There are two ways to set up an EDT workout. Using either one or two exercises. Use the following to decide which option is best for you.
- One exercise: Best used when working on the technique of a particular movement. Or, when strength is your primary goal. Again, the strength comes from improving technique through a crap ton (less than a shit ton) of reps
- Two exercises: Used for the primary goal of fat loss and/or building muscle
Both options give you benefits of fat loss, muscle building, and strength. Using the one which gives you the quickest path to your goal is ideal.
To set up your workout, choose two noncompeting exercises. This can be lower and upper body exercises (goblet squat and bench press) or upper body push and pull exercises (chin-up and push-up).
Set a timer for 8-20 minutes. If your only exercise lately has been squatting to get off the couch, put the clock on the low end.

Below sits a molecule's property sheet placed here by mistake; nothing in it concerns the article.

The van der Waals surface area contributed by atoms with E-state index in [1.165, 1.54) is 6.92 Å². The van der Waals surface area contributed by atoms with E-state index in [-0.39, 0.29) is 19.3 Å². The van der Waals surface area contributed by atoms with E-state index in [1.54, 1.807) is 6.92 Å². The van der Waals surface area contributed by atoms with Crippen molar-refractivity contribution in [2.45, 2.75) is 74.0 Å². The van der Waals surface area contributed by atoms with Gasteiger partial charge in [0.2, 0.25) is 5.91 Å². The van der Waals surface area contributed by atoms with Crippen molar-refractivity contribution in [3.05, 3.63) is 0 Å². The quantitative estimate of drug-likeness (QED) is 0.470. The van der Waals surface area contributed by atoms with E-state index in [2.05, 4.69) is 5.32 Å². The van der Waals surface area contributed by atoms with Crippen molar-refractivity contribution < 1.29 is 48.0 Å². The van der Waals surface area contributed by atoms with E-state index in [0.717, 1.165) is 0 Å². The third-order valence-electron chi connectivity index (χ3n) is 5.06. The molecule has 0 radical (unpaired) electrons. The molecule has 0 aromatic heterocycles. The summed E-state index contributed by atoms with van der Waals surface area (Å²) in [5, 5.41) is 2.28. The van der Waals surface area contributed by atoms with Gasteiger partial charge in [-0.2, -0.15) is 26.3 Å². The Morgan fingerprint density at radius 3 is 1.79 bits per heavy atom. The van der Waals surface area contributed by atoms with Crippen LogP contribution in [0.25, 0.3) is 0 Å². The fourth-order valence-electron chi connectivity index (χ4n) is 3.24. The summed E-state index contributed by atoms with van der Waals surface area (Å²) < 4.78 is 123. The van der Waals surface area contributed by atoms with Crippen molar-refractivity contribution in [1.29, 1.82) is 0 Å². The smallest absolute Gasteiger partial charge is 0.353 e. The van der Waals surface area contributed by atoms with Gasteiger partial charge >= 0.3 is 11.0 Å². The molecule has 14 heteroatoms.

For your two exercises, choose a weight you’re confident you can lift for ten reps before your form breaks. Notice that said, “Before your form breaks,” not, “As many as possible using form resembling a monkey humping a football.”
Quality reps only.
The goal is to get in as many sets of 6-8 reps as possible in the allotted time. You’ll be alternating back and forth between exercises, if you hadn’t figured it out.
Keep the weights and time block same for three or four workouts. Each time you revisit the workout you have the goal of beating the total amount of reps you accumulated from the previous time. Accomplish the task and you’re master of your universe.
After beating your previous best two or three times, you have a few options on how to progress. 1) Keep the weights the same, add at least two minutes. 2) Keep the time frame the same, up the weight by 5-10%. The choice is yours, and yours alone (name where that line is from).
The 25 Method, popularized by Chad Waterbury, is the technique most resembling what you’d think of typical strength training.
This method is great due to the fact you can have two goals to beat for one exercise. Hit both of your goals and you’ll be high fiving every bro in the gym. Use the 25 Method for multiple exercises within a workout and you’ll receive a 397% (this number not backed by science) increase in testosterone.